Perhaps as a compliment to my posts on how we don’t need to worry about the pace of skyscraper construction in downtown LA, here are some quick thoughts on where skyscrapers do make sense.
In most cities, high-rises are only economic near the core of the city. For example, I doubt there’s much demand for residential or commercial skyscrapers outside of Boston proper and parts of Cambridge – maybe a few beachfront condo towers, but that’s it. In Chicago, it’s the Loop. Philly, Center City. Las Vegas, the Strip. SF, mostly just SF city itself, but not in the suburbs (though the Bay Area’s natural beauty would encourage some high-rises simply for the sake of views). And so on. Your North American megalopolises, New York and Toronto, have managed to get big enough to support skyscrapers in the first ring suburbs – Brooklyn, NJ suburbs on the Hudson, Mississauga – and a few even further out, like New Rochelle.
So naturally, the focus in LA is downtown LA, with Councilmember Huizar’s proposal to encourage skyscrapers, and architects like Gensler fantasizing about adding 3m people inside the downtown freeway loop.
But LA, with its undense density and highly decentralized employment, isn’t like other cities. Efforts to remake LA in Manhattan’s image would take a tremendous amount of energy, and ignore all of the strengths of LA’s land-use patterns. These ideas are also probably dead on arrival – if you add another million people to downtown LA, how enthusiastic are they going to be about adding the second million?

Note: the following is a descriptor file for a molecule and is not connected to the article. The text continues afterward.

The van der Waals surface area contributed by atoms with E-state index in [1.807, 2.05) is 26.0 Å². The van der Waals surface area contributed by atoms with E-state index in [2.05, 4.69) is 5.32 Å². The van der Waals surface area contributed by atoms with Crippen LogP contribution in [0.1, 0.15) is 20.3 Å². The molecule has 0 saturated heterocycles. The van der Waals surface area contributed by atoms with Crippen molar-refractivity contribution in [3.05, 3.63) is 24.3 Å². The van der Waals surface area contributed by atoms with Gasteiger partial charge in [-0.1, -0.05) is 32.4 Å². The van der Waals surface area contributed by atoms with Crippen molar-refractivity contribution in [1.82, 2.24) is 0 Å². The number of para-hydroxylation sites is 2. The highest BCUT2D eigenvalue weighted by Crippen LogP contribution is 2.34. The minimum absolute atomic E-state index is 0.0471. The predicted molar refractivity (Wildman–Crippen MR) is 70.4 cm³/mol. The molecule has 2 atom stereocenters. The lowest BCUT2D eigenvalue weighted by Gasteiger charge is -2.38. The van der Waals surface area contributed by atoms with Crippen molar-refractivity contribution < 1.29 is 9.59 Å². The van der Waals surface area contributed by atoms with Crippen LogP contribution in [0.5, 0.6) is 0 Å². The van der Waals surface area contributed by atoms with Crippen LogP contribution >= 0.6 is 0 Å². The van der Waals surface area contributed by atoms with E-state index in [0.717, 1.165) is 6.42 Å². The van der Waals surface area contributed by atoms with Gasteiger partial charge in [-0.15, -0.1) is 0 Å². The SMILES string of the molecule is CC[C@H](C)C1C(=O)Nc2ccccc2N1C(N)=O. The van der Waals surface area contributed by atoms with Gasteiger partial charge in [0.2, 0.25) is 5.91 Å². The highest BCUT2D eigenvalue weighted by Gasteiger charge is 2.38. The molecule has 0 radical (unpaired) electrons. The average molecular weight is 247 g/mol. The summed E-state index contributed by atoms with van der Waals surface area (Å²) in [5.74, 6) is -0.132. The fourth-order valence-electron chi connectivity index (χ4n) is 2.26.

LA’s polycentric nature means that downtown LA is relatively unimportant in the regional scheme of things. This is a strength, because growth and its impacts are distributed around the region. If you’re in the LA tech scene, you probably want to be in Santa Monica, Venice, or Playa Vista. If you want to make TV or movies, you probably want to be in Burbank. If you want to be in aerospace, it’s El Segundo or the Antelope Valley. The priciest finance and law firm addresses are in Century City. And all of those industries have major nodes in Orange County.
Notice that we covered some pretty major parts of the LA economy without even mentioning downtown. On the other hand, if you’re a major part of the New York economy, odds are you want to be in Manhattan, below something like 72nd St.
Logically, it follows that any of LA’s major nodes are logical places for high-rises. Century City could probably support residential high-rises, along with increased development along the Wilshire Corridor. Santa Monica and Westwood. Hollywood. El Segundo and Long Beach, probably. Burbank, Glendale, and Pasadena could support residential high-rises if they want them. I bet you could make a few work in Universal City, Studio City, Sherman Oaks, and the Warner Center. Orange County, I’m not sure it works yet, and that’s not really their style.
And honestly, if your goal is letting more people live closer to where they work, you should support allowing construction of high-rises in all those places. Downtown LA is a small percentage of regional employment, and that number isn’t changing much anytime soon. Channeling all residential growth into downtown LA would have the perverse effect of greatly increasing the number of “reverse” commuters (reverse in scare quotes because the “reverse” direction already is the dominant direction on the Westside).
That’s not to say we shouldn’t allow residential high-rises in downtown LA – we should! If developers want to build them, I’m more than happy to see them built. But we should realize that we have several other parts of the region where high-rises also make sense. We should be happy for that, and allow construction of high-rises in those areas as well.
(Note: any beach city could support high-rises on the shore, but that’s one case where I’m sympathetic, instead of skeptical, to the argument about views – skyscrapers along the beach are like a row of giant middle fingers to the rest of the city.)